The missile was launched from Pyongyang Sunan International Airport, presumably using a mobile launcher. It reportedly broke into three parts before splashing down in the Pacific Ocean; it is unclear if this was intentional.[22] Given North Korea's geographical position, for a non-lofted test flight at this range there was no other practical alternative to passing over Japan.[22]

This was the fifth time North Korea fired a rocket over the Japanese archipelago,[27][28][29] although this launch was the first missile launch, as the previous four were satellite launches or attempts.[25]

September

On September 15 at about 6:30am KST, North Korea fired a Hwasong-12 missile over Hokkaido, Japan, for the second time.[30] The missile traveled 3,700 kilometres (2,300 mi) and reached a maximum height of 770 kilometres (480 mi); this is the furthest distance any North Korean IRBM missile has ever reached.[31]

North Korean rockets flown over the Japanese archipelago
No. Date Model Area flown over Advance notice North Korean claim Satellite name
1 August 31, 1998 Taepodong-1 Akita No Satellite launch Kwangmyŏngsŏng-1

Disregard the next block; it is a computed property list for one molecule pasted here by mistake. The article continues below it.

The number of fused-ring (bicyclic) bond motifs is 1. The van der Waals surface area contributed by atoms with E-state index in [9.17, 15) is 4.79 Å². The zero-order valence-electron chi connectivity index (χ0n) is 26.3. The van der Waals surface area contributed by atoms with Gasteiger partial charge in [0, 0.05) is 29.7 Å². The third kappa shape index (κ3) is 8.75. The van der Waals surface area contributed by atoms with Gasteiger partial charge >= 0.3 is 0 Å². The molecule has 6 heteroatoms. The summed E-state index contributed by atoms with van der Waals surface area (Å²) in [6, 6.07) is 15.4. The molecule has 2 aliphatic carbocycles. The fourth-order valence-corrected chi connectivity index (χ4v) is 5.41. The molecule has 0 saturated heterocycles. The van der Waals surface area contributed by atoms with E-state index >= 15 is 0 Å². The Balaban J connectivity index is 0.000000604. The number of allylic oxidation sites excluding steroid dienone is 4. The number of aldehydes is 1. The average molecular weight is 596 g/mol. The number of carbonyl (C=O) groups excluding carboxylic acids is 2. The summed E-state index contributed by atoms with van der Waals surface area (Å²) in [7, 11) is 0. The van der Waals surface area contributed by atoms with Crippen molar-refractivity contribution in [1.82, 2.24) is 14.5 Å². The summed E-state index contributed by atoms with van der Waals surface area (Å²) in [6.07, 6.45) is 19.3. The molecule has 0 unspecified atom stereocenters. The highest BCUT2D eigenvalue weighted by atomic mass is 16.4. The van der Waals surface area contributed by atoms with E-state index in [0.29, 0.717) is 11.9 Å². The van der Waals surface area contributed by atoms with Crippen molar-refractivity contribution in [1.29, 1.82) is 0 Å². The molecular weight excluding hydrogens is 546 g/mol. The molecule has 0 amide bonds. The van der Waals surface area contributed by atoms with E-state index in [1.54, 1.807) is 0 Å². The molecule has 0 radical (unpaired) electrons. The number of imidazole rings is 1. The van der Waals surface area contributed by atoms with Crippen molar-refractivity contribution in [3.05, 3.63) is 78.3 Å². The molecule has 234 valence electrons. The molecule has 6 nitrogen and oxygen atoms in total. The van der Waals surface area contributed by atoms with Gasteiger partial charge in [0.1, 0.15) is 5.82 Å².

2 April 5, 2009 Unha-2 Akita, Iwate Yes Satellite launch Kwangmyŏngsŏng-2
3 December 12, 2012 Unha-3 Okinawa Yes Satellite launch Kwangmyŏngsŏng-3
4 February 7, 2016 Kwangmyŏngsŏng (Unha-3) Okinawa Yes Satellite launch Kwangmyŏngsŏng-4
5 August 29, 2017 Hwasong-12 Hokkaido No Missile launch N/A
6 September 15, 2017 Hwasong-12 Hokkaido No Missile launch N/A
North Korean rockets flown over the Japanese archipelago

See also

References

  1. ^ "North Korean missile fired ahead of US-China summit". BBC News. 2017-04-05. Archived from the original on 2017-04-05. Retrieved 2017-04-05. 
  2. ^ Park, Ju-min; Kim, Jack (2017-04-05). "N.Korea test-fires missile into sea ahead of Trump-Xi summit". Reuters India. Archived from the original on 2017-04-06. Retrieved 2017-04-06. 
  3. ^ "North Korean Missile Launch". www.state.gov. April 4, 2017. Archived from the original on April 28, 2017. 
  4. ^ Paula Hancocks, Barbara Starr and Steve Almasy (April 16, 2017). "North Korean missile test fails, US and South Korea say". CNN. Archived from the original on April 16, 2017. Retrieved April 16, 2017.